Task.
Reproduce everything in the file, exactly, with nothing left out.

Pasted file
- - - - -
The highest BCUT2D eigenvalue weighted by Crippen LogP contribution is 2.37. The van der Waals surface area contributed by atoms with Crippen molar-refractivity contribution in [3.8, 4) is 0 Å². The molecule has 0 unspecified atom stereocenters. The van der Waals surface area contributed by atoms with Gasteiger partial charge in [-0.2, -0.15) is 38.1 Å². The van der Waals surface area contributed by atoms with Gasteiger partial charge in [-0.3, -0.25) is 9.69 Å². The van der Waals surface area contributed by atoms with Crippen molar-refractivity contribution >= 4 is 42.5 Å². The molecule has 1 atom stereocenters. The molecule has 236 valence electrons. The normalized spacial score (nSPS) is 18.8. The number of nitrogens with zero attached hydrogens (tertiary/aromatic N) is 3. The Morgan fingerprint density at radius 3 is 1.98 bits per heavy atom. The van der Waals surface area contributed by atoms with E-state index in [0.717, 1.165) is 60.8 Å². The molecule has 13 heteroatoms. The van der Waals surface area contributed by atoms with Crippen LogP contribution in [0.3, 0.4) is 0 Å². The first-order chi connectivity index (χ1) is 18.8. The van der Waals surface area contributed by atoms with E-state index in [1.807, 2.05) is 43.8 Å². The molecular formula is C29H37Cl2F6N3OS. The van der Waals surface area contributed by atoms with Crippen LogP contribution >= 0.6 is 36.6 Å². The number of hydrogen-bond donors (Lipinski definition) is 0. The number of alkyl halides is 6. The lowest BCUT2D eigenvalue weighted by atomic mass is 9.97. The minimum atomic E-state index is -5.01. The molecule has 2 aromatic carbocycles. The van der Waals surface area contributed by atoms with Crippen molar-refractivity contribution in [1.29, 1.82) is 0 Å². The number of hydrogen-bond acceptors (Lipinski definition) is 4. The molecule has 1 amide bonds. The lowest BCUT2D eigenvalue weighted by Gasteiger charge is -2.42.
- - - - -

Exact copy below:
The highest BCUT2D eigenvalue weighted by Crippen LogP contribution is 2.37. The van der Waals surface area contributed by atoms with Crippen molar-refractivity contribution in [3.8, 4) is 0 Å². The molecule has 0 unspecified atom stereocenters. The van der Waals surface area contributed by atoms with Gasteiger partial charge in [-0.2, -0.15) is 38.1 Å². The van der Waals surface area contributed by atoms with Gasteiger partial charge in [-0.3, -0.25) is 9.69 Å². The van der Waals surface area contributed by atoms with Crippen molar-refractivity contribution >= 4 is 42.5 Å². The molecule has 1 atom stereocenters. The molecule has 236 valence electrons. The normalized spacial score (nSPS) is 18.8. The number of nitrogens with zero attached hydrogens (tertiary/aromatic N) is 3. The Morgan fingerprint density at radius 3 is 1.98 bits per heavy atom. The van der Waals surface area contributed by atoms with E-state index in [0.717, 1.165) is 60.8 Å². The molecule has 13 heteroatoms. The van der Waals surface area contributed by atoms with Crippen LogP contribution in [0.3, 0.4) is 0 Å². The first-order chi connectivity index (χ1) is 18.8. The van der Waals surface area contributed by atoms with E-state index in [1.807, 2.05) is 43.8 Å². The molecular formula is C29H37Cl2F6N3OS. The van der Waals surface area contributed by atoms with Crippen LogP contribution >= 0.6 is 36.6 Å². The number of hydrogen-bond donors (Lipinski definition) is 0. The number of alkyl halides is 6. The lowest BCUT2D eigenvalue weighted by atomic mass is 9.97. The minimum atomic E-state index is -5.01. The molecule has 2 aromatic carbocycles. The van der Waals surface area contributed by atoms with Crippen molar-refractivity contribution in [1.29, 1.82) is 0 Å². The number of hydrogen-bond acceptors (Lipinski definition) is 4. The molecule has 1 amide bonds. The lowest BCUT2D eigenvalue weighted by Gasteiger charge is -2.42.